Another concern: indications that that the rainy season could keep showing up late.

It’s unclear how the Santa Ana winds will be impacted, though they’re not expected to worsen.

“Warming has been so extreme in California over the last century that every summer is hot and dry enough to support fire, no matter how wet this past winter was,” said Williams.

California has had a major wildfire every year for the past seven years, and the past five summers have been the warmest on record.

Ojai resident Karin Dron’s property was destroyed by the Thomas Fire in 2017. (Photo courtesy of Karin Dron)
“We really don’t know what’s coming,” said Ojai resident Karen Dron. (Photo by Jacob Margolis/LAist)

It’s Always Fire Season

Regardless of what happens, Dron always has fire in the back of her mind.

She lost four buildings on her Ojai property during the Thomas Fire.

We are on her porch, overlooking the Ojai valley below. There is no sign of a burned-out moonscape. Thanks to the rain, we are surrounded instead, by tall, beautiful, green grasses.

“It is gorgeous and we’re loving this spring. It’s certainly a super bloom and the wildflowers are great,” she said. “But yes, we’re probably going to have to do multiple fire clearances and we’re going to have to keep doing it … and it’s a little worrisome. That’s all I can say. We really don’t know what’s coming.”

Special Elemental Report: Fire in the Neighborhood
As increasing numbers of homes are being built in the wild urban interface in Arizona, California and Colorado, the risk that forest fires pose to people and property increases, too.

In California, Wet Winters No Longer Enough to Dampen Wildfires

PHOENIX – Historically, a wet winter in California meant a mild fire season. But a new study in the journal “PNAS” suggests moisture supplied by the jet stream may no longer be enough.

The heavy California wet seasons of 2016 and 2017 brought flooding to the drought-stressed state but failed to dampen its disastrous wildfire season.

Regional climate trends suggest one troubling reason: Since 1904, winter moisture brought by the North Pacific jet stream has mitigated wildfires less and less; since 1977, it appears to exert no influence at all.

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Co-author Valerie Trouet of University of Arizona used tree ring data to reconstruct the jet stream and fire activity.

“That kind of combination of a wet winter and a severe fire season, we don’t see that prior to the 20th century. All of the big fire years happened after dry winters, not after wet winters.”

The timing suggests fire suppression practices and climate change as partial explanations.

Before the advent of 20th century fire suppression strategies, said Trouet, fires occurred in the Sierra Nevada Mountains and in California every 5-10 years, clearing out the brush but only scarring the trees.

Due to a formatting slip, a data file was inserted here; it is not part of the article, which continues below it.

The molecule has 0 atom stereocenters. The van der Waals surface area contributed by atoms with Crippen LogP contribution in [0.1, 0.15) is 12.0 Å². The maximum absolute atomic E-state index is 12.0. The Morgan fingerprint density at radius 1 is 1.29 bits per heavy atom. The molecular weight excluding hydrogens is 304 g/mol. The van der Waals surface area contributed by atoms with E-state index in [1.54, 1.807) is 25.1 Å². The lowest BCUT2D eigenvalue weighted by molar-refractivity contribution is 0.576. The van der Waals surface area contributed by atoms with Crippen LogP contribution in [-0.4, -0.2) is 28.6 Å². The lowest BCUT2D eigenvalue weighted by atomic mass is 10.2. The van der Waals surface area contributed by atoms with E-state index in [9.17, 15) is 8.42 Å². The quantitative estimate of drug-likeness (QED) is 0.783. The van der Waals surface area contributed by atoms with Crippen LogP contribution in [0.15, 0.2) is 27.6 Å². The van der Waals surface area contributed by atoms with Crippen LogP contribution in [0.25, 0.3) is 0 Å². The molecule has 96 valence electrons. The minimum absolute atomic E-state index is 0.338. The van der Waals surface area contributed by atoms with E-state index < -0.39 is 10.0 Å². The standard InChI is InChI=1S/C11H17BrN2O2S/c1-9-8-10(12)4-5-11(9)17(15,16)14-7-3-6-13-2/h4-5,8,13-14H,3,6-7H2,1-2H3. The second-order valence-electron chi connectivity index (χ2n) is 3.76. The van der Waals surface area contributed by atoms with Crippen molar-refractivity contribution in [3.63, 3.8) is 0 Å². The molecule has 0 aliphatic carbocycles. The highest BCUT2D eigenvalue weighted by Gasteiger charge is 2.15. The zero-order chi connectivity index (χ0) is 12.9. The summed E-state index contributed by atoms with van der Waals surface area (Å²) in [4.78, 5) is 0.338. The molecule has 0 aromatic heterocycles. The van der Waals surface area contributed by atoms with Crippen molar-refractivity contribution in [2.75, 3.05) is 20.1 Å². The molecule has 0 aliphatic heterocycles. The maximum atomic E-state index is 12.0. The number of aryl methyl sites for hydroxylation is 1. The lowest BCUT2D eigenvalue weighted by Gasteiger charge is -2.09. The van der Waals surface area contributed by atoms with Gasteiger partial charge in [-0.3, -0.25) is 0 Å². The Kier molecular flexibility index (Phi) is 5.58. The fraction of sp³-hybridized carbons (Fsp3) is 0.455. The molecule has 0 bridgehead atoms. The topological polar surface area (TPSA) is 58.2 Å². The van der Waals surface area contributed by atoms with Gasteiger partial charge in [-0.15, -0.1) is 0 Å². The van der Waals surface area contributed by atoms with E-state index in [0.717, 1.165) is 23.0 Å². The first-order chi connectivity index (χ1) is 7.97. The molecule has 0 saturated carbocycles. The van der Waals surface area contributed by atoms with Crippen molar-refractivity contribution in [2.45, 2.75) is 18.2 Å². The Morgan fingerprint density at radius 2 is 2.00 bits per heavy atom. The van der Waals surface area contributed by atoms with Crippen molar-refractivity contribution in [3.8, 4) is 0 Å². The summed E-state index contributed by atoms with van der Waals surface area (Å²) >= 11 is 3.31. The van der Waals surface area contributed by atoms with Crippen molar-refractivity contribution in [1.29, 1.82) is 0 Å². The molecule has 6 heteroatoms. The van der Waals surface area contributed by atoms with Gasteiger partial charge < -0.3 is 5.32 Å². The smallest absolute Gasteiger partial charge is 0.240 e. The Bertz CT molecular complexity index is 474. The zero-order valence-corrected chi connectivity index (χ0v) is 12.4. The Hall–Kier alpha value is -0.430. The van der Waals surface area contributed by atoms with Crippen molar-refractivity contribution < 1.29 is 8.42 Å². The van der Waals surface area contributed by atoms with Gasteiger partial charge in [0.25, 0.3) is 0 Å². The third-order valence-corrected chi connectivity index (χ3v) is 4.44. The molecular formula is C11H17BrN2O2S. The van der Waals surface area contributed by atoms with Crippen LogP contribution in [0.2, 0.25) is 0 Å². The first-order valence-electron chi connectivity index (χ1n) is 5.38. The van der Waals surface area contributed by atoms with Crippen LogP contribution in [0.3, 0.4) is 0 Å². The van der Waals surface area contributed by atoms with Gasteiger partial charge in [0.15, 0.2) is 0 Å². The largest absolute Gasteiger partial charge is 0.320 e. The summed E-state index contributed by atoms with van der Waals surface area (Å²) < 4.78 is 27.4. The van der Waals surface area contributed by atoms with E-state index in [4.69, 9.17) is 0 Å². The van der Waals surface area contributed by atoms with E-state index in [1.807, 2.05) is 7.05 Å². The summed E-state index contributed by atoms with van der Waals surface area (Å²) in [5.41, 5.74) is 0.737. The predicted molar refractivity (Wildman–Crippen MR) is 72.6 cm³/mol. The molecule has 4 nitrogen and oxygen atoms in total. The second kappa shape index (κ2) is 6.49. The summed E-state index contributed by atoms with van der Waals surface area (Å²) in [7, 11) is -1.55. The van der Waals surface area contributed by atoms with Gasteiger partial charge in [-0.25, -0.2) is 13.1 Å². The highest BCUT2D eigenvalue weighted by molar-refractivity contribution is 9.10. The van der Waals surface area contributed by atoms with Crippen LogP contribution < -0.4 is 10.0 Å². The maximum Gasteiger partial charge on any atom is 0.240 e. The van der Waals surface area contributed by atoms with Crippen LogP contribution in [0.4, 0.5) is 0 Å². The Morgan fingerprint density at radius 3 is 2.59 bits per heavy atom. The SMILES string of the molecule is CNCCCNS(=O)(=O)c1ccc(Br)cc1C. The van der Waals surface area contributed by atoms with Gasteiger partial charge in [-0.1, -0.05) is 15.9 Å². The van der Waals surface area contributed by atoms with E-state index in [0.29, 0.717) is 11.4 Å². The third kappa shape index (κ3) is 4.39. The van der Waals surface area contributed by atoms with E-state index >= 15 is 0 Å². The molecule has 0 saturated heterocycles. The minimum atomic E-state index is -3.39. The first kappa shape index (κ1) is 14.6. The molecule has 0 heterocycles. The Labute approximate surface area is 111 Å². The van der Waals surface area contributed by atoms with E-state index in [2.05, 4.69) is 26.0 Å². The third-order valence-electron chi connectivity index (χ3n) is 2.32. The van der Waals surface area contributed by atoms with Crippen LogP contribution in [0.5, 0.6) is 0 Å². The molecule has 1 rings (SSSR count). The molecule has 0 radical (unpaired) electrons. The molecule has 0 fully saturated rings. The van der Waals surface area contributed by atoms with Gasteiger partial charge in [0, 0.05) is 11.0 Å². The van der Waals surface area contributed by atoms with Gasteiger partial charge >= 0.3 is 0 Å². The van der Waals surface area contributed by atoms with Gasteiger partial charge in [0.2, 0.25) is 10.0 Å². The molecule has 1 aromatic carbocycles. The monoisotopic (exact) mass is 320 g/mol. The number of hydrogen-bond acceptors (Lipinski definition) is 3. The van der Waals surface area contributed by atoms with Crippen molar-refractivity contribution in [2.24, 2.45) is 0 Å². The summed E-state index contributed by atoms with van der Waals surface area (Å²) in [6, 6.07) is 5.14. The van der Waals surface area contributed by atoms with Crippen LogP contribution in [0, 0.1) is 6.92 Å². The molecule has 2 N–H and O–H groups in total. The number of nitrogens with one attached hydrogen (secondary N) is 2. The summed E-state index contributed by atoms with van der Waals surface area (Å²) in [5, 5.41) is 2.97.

“It’s very difficult to find any fire scars at all in the 20th century. We’ve been very, very effective in putting out fires and, as a result, the underbrush is no longer killed by small fire,” she said.

Even with a wet winter, those fuels can dry by fire season and fuel larger, hotter and harder-to-control blazes.

That cycle could worsen if, as experts predict, climate change drives up temperatures in the region.

Why do we keep building houses in places that burn down?

It’s a real-estate paradox: The most desirable places to live also are among the most susceptible to wildfires.

Mansions in the Santa Monica Mountains, tiny cabins tucked into the Angeles National Forest and homes at the edges of subdivisions all are beautiful because they’re surrounded by undeveloped land. But that land is a tinderbox.

Every year in California, there seems to be a bigger, crazier, more destructive wildfire. But every year, new houses go up in their path. And it’s not just some houses, but thousands of houses — more than 85,000 new houses in high fire risk areas in Los Angeles County alone, from 1990 to 2010.

Shouldn’t we know better by now? Why do we keep building houses in places that are likely to burn? I’ve reported countless wildfires over the years and this question continues to come up.

To answer it, I examined a housing development proposed for an undeveloped swath of land in Orange County north of Yorba Linda. Esperanza Hills is a fancy development: 340 multimillion-dollar homes on a gated, dead-end street.

It definitely fits the definition of high-risk – 10 years ago, a wildfire completely scorched the land Esperanza Hills would be built on. And Cal Fire – the state’s Department of Forestry and Fire Protection – calls the entire site a “very high fire hazard severity zone,” a wonky term for an area that’s likely to burn again in the next 30 to 50 years.